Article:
Celebrating the feats humans can achieve.
Near the midpoint in Christopher Nolan's Interstellar, there's a simple yet remarkable shot. A NASA spacecraft approaches its destination, a wormhole near Saturn. For a moment, the craft and its passengers aren't the center of the universe. The ship is rendered as a tiny spot of light sliding beneath Saturn's massive rings. I gasped out loud as I watched this scene unfold on an IMAX screen. In an era when movie screens are littered with dinosaurs and superheroes, Nolan reminds us what it's like to experience awe in addition to spectacle.
At its core, Interstellar is about awe, and respect for forces of life we barely understand yet depend upon. He wants us to feel that sense of astonishment, that realization that we still have much to discover about the universe and ourselves.
Working from a screenplay written with his brother Jonathan, Nolan efficiently sets up his premise. In the near future, Earth is on the verge of collapse, with "blight" killing crops and rendering the atmosphere unbreathable. A secret NASA program has been tasked with finding a new home planet, on the other side of a mysterious Saturn-proximate wormhole that may have been created by a group of unknown extraterrestrials. Pilot Cooper (Matthew McConaughey) is the perfect choice to lead the mission, even if it means traumatizing his 10-year-old daughter, Murph (Mackenzie Foy), by leaving her behind.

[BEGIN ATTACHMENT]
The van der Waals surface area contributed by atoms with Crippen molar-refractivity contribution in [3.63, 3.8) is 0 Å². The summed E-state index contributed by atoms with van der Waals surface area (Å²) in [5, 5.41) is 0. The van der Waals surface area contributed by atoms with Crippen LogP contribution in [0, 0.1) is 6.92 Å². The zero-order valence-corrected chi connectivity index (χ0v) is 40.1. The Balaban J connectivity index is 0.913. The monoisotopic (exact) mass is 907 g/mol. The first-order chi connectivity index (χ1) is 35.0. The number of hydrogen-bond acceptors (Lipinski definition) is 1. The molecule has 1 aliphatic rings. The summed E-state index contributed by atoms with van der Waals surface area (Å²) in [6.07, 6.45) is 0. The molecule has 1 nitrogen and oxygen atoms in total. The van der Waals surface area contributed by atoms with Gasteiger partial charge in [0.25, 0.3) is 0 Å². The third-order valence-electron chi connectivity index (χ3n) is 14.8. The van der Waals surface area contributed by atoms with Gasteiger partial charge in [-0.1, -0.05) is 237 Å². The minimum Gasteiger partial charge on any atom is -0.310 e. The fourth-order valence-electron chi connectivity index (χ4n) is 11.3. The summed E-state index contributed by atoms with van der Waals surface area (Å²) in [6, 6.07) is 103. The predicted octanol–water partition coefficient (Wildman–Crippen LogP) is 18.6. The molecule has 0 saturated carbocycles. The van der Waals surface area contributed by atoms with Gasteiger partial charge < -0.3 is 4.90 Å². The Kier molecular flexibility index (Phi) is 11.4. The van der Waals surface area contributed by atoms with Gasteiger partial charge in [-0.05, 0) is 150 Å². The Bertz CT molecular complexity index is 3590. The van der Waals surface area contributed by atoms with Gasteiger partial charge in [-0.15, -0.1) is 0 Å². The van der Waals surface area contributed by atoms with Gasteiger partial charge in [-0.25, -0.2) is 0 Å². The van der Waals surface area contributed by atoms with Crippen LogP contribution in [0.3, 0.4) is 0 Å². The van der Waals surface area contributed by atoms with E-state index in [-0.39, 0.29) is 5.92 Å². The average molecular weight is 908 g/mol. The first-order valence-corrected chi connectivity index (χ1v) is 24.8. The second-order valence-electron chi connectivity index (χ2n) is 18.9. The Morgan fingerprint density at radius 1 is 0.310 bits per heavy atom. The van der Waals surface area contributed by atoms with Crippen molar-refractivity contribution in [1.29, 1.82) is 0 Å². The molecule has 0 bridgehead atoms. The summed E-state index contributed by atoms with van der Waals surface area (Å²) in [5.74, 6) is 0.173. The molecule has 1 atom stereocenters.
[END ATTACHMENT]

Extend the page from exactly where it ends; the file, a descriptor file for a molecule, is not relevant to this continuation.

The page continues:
Nolan shows that technological innovation for its own sake has become the scapegoat for society's sad state. He doesn't waste time on the obligatory training montage before Cooper and his team -- Brand (Anne Hathaway), Doyle (Wes Bentley) and Romilly (David Gyasi) -- take off. We don't often think of a three-hour movie as lean, but that's what Interstellar is.
The story emanates a can-do spirit illustrated by American flags planted on distant heavenly bodies. It's a bit corny, but somehow it works. In addition to emphasizing that the world's crises are caused by humans, Interstellar hints that the solutions are within our reach. Even the villains are people who've taken humankind's survival instinct in an unfortunate direction. This is the kind of profoundly humanist science-fiction you don't see much anymore, the kind that celebrates the amazing feats humans can achieve.
For the most part, Nolan shares this important message about humanity in a graceful way, but sometimes he shouts too loudly. The message is just as powerful in that silent flight of four people on one small, fragile dot of light.